Midbrain dopaminergic (mDA) neurons critically control voluntary movement, reward, and mood-related behaviors, and their degeneration/dysfunction is associated with major brain disorders such as Parkinson's disease (PD) and schizophrenia. In-depth understanding of molecular pathways underlying mDA neuron development will be crucial for effective therapeutic approaches of these diseases. To investigate the developmental mechanisms of the DA and noradrenaline (NA) systems, we previously proposed to study the transcriptional regulation of two hallmark genes encoding tyrosine hydroxylase (TH) and dopamine ?-hydroxylase (DBH), enzymes that catalyze the conversion of tyrosine to L-dopa, and of DA to NA, respectively. We have delineated the transcriptional mechanisms of TH and DBH gene expression and identified several key transcription factors that critically control these neuronal developments. In particular, we found that functional knockout of the homeodomain transcription factor Pitx3 uniquely leads to specific degeneration of A9 DA neurons of the substantia nigra and their nigrostriatal pathway, mimicking the pathological PD condition. Based on these progresses, we will focus on the transcriptional regulatory cascades/pathways during mDA neuronal development by focusing on further elucidation of the mechanisms of action and regulation of Pitx3 during different stages of mDA neuron development. We will define their functional roles, identify downstream targets, investigate the mechanisms of action, and their potential roles for A9-specific vulnerability. In addition, we will identity upstream regulator(s) of Pitx3 gene expression and how these factors functionally interplay with each other during mDA development for regulating neurogenesis, precursor specification, and mDA terminal differentiation. Finally, using our DA-specific gene delivery method, we will test if gene therapy approach of these key factors may ameliorate behavioral symptoms in PD animal model(s). Our proposed experiments will not only shed further insights into the molecular pathways of mDA neuron development but also translate into the study of related disease mechanisms as well as open the door to novel therapeutic approaches.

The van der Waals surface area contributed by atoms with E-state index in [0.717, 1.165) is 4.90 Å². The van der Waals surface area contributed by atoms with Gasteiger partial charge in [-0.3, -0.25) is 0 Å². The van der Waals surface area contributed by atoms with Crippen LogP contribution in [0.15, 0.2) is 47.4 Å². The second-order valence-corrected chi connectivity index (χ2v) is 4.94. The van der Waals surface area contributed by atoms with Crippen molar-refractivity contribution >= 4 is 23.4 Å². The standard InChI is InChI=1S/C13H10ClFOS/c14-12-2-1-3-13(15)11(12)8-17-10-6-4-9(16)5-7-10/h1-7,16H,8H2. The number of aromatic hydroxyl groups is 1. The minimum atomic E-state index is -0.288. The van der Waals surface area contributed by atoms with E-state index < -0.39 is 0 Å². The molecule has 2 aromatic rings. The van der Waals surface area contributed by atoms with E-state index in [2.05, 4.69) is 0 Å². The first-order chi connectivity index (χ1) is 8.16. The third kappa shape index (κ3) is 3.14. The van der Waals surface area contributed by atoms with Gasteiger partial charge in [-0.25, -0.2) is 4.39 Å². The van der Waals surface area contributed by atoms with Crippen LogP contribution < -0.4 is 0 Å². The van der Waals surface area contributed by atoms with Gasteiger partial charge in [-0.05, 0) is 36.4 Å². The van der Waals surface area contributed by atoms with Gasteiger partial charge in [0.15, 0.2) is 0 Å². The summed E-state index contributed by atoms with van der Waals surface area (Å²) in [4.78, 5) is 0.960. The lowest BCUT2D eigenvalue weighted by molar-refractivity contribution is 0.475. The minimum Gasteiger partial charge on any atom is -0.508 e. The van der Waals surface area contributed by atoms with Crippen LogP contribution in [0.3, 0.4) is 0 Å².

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Midbrain dopamine (mDA) neurons play critical roles in the regulation of voluntary movement, emotion, and reward-related behavior;their degeneration and/or dysfunction are associated with major brain disorders such as Parkinson's disease (PD), schizophrenia, and drug addiction. Based on our previous results indicating the critical role of Pitx3 for A9 mDA neuron development/maintenance, the proposed studies are aimed at elucidating the regulatory cascades/networks of the transcription factor Pitx3 during different stages of mDA neuron development. These studies will not only identify the molecular pathways underlying specification and maintenance of these neurons but may also provide novel insights for disease mechanisms and development of effective therapeutic approaches for related brain disorders.

National Institute of Health (NIH)
National Institute of Mental Health (NIMH)
Research Project (R01)
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Special Emphasis Panel (ZRG1-BDCN-J (03))
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Beckel-Mitchener, Andrea C
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Mclean Hospital
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